Book Reviews 97 Women’s Christian Temperance Union. But these are small criticisms to an important work of scholarship. Christopher M. Bishop Auburn University Her Voice Will Be on the Side of Right: Gender and Power in Women’s Antebel- lum Antislavery Fiction. By Holly M. Kent. (Kent, OH: Kent State Un -iver sity Press, 2017. Pp. 204.) Professor Holly M. Kent has written a much-needed account of the fiction published by female abolitionists in the antebellum era. When historians have examined antislavery women, they have usually directed their attention to their subjects’ activities, but, as Professor Kent points out, “it is important to examine not only what antislavery women act du id al bl uy t also what an -ti slavery women imagined ” (8). This focus allows Her Voice Will Be on the Side of Right to illuminate constitutive philosophical tensions in women’s-, particu larly white women’s, antislavery thought: both its “radical promise”— - its chal lenges to repressive gender and racial hierarchies and validation of women’s moral and thus potential political authority—and its “troubli-ng limita tions”—its failure to envision African American women as equals or fully imagine a “female power . . . disconnected from female domesticity” (8).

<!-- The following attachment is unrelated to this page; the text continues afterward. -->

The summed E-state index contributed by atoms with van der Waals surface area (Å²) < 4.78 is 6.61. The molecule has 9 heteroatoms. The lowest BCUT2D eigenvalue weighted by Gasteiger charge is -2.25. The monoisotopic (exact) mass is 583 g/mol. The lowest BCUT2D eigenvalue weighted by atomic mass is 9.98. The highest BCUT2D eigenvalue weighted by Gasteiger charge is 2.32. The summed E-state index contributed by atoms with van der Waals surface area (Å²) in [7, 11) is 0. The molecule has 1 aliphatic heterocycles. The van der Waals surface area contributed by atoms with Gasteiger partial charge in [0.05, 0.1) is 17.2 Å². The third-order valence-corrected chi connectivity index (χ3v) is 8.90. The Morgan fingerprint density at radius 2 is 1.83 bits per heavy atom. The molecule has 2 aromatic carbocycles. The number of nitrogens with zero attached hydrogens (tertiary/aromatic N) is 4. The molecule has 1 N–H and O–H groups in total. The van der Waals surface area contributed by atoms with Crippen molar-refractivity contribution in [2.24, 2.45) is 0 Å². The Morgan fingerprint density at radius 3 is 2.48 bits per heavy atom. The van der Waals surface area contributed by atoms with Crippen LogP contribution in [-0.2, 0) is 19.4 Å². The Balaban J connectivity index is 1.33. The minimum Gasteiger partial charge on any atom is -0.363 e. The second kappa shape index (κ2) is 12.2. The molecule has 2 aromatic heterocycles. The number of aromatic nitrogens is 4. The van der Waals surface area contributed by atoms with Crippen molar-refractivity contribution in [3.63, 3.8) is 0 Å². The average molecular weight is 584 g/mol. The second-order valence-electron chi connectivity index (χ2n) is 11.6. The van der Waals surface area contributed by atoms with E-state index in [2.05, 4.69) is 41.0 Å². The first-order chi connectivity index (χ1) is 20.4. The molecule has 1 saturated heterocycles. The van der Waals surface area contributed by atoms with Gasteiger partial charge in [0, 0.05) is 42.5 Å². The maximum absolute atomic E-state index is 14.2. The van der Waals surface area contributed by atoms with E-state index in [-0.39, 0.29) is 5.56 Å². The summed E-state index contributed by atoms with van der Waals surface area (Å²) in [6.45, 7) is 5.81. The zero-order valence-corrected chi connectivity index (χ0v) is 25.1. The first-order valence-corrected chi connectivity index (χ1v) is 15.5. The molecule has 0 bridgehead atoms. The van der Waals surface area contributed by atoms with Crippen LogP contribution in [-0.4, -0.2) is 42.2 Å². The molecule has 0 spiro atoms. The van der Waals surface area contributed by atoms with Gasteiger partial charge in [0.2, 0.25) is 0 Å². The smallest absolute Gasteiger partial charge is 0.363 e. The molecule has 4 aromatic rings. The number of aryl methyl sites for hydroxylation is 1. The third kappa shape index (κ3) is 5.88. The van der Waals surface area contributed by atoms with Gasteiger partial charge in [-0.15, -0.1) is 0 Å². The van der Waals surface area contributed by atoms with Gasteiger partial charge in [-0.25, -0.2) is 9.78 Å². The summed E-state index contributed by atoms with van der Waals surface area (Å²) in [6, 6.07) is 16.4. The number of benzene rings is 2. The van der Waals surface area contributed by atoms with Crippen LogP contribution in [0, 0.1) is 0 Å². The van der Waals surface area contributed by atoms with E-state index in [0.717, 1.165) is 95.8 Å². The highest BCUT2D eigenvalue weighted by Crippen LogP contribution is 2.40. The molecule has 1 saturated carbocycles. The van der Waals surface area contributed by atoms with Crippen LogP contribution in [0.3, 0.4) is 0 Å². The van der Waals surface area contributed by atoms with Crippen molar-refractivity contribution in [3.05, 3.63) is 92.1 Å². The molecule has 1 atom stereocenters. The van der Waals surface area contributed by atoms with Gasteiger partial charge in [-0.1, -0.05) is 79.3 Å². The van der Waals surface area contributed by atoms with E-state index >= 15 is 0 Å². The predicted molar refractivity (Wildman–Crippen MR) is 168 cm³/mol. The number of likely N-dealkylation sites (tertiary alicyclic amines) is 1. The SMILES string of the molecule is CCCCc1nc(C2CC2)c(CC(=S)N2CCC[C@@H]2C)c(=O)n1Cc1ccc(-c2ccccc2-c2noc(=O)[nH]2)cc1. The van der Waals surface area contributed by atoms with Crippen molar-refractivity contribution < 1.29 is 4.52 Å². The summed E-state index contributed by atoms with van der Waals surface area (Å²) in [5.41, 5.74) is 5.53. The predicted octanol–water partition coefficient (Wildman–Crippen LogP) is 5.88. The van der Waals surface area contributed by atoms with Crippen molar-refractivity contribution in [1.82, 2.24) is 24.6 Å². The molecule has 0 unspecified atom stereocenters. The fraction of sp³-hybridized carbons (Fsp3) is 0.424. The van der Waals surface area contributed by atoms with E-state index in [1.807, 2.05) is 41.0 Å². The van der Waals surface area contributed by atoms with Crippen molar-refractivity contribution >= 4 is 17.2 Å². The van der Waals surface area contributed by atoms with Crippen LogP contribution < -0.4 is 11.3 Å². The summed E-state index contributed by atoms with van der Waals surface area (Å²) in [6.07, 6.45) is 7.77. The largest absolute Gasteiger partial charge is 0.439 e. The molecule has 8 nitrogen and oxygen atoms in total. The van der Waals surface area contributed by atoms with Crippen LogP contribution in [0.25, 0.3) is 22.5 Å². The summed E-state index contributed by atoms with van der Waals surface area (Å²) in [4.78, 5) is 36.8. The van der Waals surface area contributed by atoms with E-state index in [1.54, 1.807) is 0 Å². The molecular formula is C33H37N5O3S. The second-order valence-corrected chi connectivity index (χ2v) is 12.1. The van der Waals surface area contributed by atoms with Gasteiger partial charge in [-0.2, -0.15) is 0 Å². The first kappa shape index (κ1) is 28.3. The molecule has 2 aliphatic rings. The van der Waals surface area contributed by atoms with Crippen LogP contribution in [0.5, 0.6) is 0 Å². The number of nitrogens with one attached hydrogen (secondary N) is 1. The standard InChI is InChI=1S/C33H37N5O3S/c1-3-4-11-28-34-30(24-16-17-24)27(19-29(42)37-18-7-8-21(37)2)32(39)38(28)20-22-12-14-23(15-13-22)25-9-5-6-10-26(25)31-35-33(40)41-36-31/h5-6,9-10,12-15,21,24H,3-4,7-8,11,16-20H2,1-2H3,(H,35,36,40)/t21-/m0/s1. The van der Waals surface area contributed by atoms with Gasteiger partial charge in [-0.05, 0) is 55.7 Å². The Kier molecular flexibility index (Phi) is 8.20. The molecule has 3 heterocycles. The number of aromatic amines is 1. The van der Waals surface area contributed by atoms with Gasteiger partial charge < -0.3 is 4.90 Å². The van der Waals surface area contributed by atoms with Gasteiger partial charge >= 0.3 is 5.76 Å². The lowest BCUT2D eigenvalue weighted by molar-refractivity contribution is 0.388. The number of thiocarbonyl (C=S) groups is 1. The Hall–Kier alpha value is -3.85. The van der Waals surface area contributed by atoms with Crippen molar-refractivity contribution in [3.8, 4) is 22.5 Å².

West Virginia History: A Journal of Regional Studies – West Virginia University Press
Published: Jun 14, 2019